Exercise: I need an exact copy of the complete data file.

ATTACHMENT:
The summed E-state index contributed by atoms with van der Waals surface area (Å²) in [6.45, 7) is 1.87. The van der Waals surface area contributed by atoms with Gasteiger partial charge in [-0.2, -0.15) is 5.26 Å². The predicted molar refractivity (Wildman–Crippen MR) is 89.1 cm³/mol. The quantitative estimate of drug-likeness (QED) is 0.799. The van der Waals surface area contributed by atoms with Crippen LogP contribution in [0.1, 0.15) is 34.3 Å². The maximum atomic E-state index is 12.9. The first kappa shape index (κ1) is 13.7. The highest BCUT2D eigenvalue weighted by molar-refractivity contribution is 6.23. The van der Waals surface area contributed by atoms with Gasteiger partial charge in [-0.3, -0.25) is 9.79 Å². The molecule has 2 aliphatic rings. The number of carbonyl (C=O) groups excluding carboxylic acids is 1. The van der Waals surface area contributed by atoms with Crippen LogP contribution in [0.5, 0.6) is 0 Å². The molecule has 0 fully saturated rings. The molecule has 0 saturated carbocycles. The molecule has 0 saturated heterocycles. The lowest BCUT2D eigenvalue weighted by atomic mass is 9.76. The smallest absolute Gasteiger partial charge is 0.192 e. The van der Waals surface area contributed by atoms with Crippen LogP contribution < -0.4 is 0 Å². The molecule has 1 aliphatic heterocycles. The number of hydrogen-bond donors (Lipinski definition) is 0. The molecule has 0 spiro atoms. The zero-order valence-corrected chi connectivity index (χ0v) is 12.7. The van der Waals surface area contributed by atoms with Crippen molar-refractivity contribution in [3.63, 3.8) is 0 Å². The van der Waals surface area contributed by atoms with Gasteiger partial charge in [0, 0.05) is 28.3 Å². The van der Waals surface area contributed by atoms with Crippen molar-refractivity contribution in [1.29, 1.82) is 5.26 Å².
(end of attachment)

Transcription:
The summed E-state index contributed by atoms with van der Waals surface area (Å²) in [6.45, 7) is 1.87. The van der Waals surface area contributed by atoms with Gasteiger partial charge in [-0.2, -0.15) is 5.26 Å². The predicted molar refractivity (Wildman–Crippen MR) is 89.1 cm³/mol. The quantitative estimate of drug-likeness (QED) is 0.799. The van der Waals surface area contributed by atoms with Crippen LogP contribution in [0.1, 0.15) is 34.3 Å². The maximum atomic E-state index is 12.9. The first kappa shape index (κ1) is 13.7. The highest BCUT2D eigenvalue weighted by molar-refractivity contribution is 6.23. The van der Waals surface area contributed by atoms with Gasteiger partial charge in [-0.3, -0.25) is 9.79 Å². The molecule has 2 aliphatic rings. The number of carbonyl (C=O) groups excluding carboxylic acids is 1. The van der Waals surface area contributed by atoms with Crippen LogP contribution in [0.5, 0.6) is 0 Å². The molecule has 0 fully saturated rings. The molecule has 0 saturated carbocycles. The molecule has 0 saturated heterocycles. The lowest BCUT2D eigenvalue weighted by atomic mass is 9.76. The smallest absolute Gasteiger partial charge is 0.192 e. The van der Waals surface area contributed by atoms with Crippen LogP contribution < -0.4 is 0 Å². The molecule has 1 aliphatic heterocycles. The number of hydrogen-bond donors (Lipinski definition) is 0. The molecule has 0 spiro atoms. The zero-order valence-corrected chi connectivity index (χ0v) is 12.7. The van der Waals surface area contributed by atoms with Crippen molar-refractivity contribution in [3.63, 3.8) is 0 Å². The van der Waals surface area contributed by atoms with Gasteiger partial charge in [0, 0.05) is 28.3 Å². The van der Waals surface area contributed by atoms with Crippen molar-refractivity contribution in [1.29, 1.82) is 5.26 Å².